• Explain to the patient and caregiver the expectations for duration of treatment.
    • Explain that the patient should feel a sensation or tingling during treatment, but not pain.
    • Explain to the patient and caregiver that minor redness at the site of electrode placement is normal and will fade quickly.
    • Explain to the patient and caregiver that lasting redness or skin irritation is not expected and should be reported.
    • Instruct the patient to report pain experienced during treatment.
    • Encourage questions and answer them as they arise.


    1. Perform hand hygiene. Don appropriate personal protective equipment (PPE) based on the patient’s need for isolation precautions or the risk of exposure to bodily fluids.
    2. Introduce yourself to the patient.
    3. Verify the correct patient using two identifiers.
    4. Explain the procedure and ensure that the patient agrees to treatment.
    5. Assess the patient for pain.
    6. Assess the patient’s cognition for understanding TENS treatment.
      Ensure that the patient consents to treatment and will be able to provide feedback throughout treatment.
    7. Position the patient comfortably, exposing the treatment area for electrode placement.
    8. Prepare the patient’s skin for electrode pad placement by cleansing the area with water or alcohol pads and letting it air dry.
    9. Apply gel as needed to the bottom of each electrode pad, depending on the type of TENS unit and electrode pads used. Follow the instructions for the specific TENS unit and pads.
      Rationale: The use of gel on each electrode pad may be required, depending on the manufacturer.
    10. Place either two or four electrode pads on the patient’s skin around the painful area, at least 5 cm (1 inch) apart.2 Electrode pads may be placed vertically, horizontally, or diagonally. A variety of electrode placements may be effective, depending on where the patient is experiencing pain. Follow the instructions for the specific TENS unit.
      Rationale: TENS units come with either two or four pads, depending on the manufacturer.
      1. For a patient with lower back pain, place two or four electrode pads on either side of the spine, on the lower back, at least 5 cm (1 inch) apart (Figure 1)Figure 1.2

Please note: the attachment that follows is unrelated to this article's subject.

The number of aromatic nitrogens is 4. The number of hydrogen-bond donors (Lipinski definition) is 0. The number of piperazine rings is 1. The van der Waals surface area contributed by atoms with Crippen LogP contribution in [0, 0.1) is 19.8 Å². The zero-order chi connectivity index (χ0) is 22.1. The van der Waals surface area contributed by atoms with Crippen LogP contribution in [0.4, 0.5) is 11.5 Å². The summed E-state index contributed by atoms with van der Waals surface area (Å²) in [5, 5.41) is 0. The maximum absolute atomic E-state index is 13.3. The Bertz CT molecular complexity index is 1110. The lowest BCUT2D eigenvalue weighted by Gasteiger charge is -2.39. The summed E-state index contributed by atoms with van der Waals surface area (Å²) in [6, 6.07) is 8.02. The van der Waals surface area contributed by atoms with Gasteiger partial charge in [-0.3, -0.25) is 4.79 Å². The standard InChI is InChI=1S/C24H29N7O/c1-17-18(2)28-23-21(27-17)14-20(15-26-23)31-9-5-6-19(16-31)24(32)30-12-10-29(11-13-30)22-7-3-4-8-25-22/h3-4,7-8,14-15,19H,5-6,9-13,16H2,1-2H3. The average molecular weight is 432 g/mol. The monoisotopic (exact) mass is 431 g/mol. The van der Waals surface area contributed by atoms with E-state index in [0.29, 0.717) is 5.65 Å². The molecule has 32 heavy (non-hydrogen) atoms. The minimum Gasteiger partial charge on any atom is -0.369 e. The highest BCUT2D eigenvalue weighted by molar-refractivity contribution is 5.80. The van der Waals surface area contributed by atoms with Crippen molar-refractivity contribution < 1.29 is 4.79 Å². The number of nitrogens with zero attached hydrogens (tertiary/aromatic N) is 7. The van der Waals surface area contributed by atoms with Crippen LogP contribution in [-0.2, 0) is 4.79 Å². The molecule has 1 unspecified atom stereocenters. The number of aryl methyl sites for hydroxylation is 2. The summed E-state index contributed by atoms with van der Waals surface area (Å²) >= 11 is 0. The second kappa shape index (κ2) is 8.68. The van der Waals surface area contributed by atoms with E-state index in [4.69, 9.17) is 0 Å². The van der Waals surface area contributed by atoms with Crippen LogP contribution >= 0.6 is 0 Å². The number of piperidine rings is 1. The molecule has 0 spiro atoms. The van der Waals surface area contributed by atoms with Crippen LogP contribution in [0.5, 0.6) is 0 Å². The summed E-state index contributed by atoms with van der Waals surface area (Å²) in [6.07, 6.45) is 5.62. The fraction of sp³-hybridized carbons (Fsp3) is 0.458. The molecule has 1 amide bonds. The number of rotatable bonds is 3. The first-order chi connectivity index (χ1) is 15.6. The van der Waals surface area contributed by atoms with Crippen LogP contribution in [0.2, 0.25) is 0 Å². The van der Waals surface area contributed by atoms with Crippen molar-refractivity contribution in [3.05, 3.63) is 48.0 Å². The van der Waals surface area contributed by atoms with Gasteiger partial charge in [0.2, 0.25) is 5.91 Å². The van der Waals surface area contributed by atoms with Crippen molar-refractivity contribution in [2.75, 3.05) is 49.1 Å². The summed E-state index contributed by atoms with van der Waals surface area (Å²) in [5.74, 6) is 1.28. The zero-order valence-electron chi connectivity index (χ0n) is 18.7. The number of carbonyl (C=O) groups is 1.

2. For a patient with shoulder pain, place two or four electrode pads around the painful area at least 5 cm (1 inch) apart (Figure 2)Figure 2.2
      3. For a patient with knee pain, place two or four electrode pads around the painful area, two above the patella and two below, ensuring that they are at least 5 cm (1 inch) apart.2
    11. Cover the electrode pads with medical tape or a patch of sticky adhesive to keep them in place.
    12. Hook the pin connectors on the end of the electrode wires to the electrode pads.
    13. Connect the wires to the TENS unit (Figure 3)Figure 3.
    14. Determine and set the parameters for treatment, depending on the patient and goal of treatment.
      1. Frequency (pulse rate)
        1. Conventional TENS: Use a high frequency (50 to 150 Hz) to treat pain (in most cases).4
        2. Acupuncture-like TENS: Use a low frequency (1 to 10 Hz) for a patient who cannot tolerate a high frequency.4
      2. Intensity (amplitude)
        1. Conventional TENS: Apply up to the patient’s tolerance, which may be when the patient reports a tingling sensation.
        2. Acupuncture-like TENS: Apply until a visible contraction is observed in the muscle.
      3. Pulse width (pulse duration)
        1. Conventional TENS: Set at 50 to 200 microseconds.2
        2. Acupuncture-like TENS: Set at 100 to 400 microseconds.2
    15. Set the treatment time from 20 to 60 minutes, depending on the patient’s needs.5